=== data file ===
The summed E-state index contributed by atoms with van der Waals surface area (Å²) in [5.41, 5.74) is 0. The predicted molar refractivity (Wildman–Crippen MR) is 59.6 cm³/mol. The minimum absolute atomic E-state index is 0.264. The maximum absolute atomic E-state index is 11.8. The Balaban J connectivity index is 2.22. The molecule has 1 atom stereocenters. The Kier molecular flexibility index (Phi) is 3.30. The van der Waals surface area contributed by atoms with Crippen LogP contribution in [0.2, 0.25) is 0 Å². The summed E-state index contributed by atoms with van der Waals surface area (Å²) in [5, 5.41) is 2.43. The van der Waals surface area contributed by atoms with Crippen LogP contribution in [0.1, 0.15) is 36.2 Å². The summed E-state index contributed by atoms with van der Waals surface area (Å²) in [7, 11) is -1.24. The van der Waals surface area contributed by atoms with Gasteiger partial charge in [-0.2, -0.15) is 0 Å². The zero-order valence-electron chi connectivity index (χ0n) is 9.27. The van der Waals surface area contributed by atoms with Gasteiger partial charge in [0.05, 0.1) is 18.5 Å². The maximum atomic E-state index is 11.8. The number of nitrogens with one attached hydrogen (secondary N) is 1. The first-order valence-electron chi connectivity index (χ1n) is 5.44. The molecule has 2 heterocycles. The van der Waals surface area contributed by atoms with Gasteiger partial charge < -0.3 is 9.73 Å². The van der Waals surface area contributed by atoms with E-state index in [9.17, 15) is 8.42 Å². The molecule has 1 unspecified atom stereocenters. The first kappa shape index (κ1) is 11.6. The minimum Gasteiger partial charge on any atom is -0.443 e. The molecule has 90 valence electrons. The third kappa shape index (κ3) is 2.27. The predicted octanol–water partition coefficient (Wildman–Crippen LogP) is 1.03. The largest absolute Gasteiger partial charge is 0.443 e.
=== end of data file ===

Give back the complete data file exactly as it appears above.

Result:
The summed E-state index contributed by atoms with van der Waals surface area (Å²) in [5.41, 5.74) is 0. The predicted molar refractivity (Wildman–Crippen MR) is 59.6 cm³/mol. The minimum absolute atomic E-state index is 0.264. The maximum absolute atomic E-state index is 11.8. The Balaban J connectivity index is 2.22. The molecule has 1 atom stereocenters. The Kier molecular flexibility index (Phi) is 3.30. The van der Waals surface area contributed by atoms with Crippen LogP contribution in [0.2, 0.25) is 0 Å². The summed E-state index contributed by atoms with van der Waals surface area (Å²) in [5, 5.41) is 2.43. The van der Waals surface area contributed by atoms with Crippen LogP contribution in [0.1, 0.15) is 36.2 Å². The summed E-state index contributed by atoms with van der Waals surface area (Å²) in [7, 11) is -1.24. The van der Waals surface area contributed by atoms with Gasteiger partial charge in [-0.2, -0.15) is 0 Å². The zero-order valence-electron chi connectivity index (χ0n) is 9.27. The van der Waals surface area contributed by atoms with Gasteiger partial charge in [0.05, 0.1) is 18.5 Å². The maximum atomic E-state index is 11.8. The number of nitrogens with one attached hydrogen (secondary N) is 1. The first-order valence-electron chi connectivity index (χ1n) is 5.44. The molecule has 2 heterocycles. The van der Waals surface area contributed by atoms with Gasteiger partial charge < -0.3 is 9.73 Å². The van der Waals surface area contributed by atoms with E-state index in [9.17, 15) is 8.42 Å². The molecule has 1 unspecified atom stereocenters. The first kappa shape index (κ1) is 11.6. The minimum Gasteiger partial charge on any atom is -0.443 e. The molecule has 90 valence electrons. The third kappa shape index (κ3) is 2.27. The predicted octanol–water partition coefficient (Wildman–Crippen LogP) is 1.03. The largest absolute Gasteiger partial charge is 0.443 e.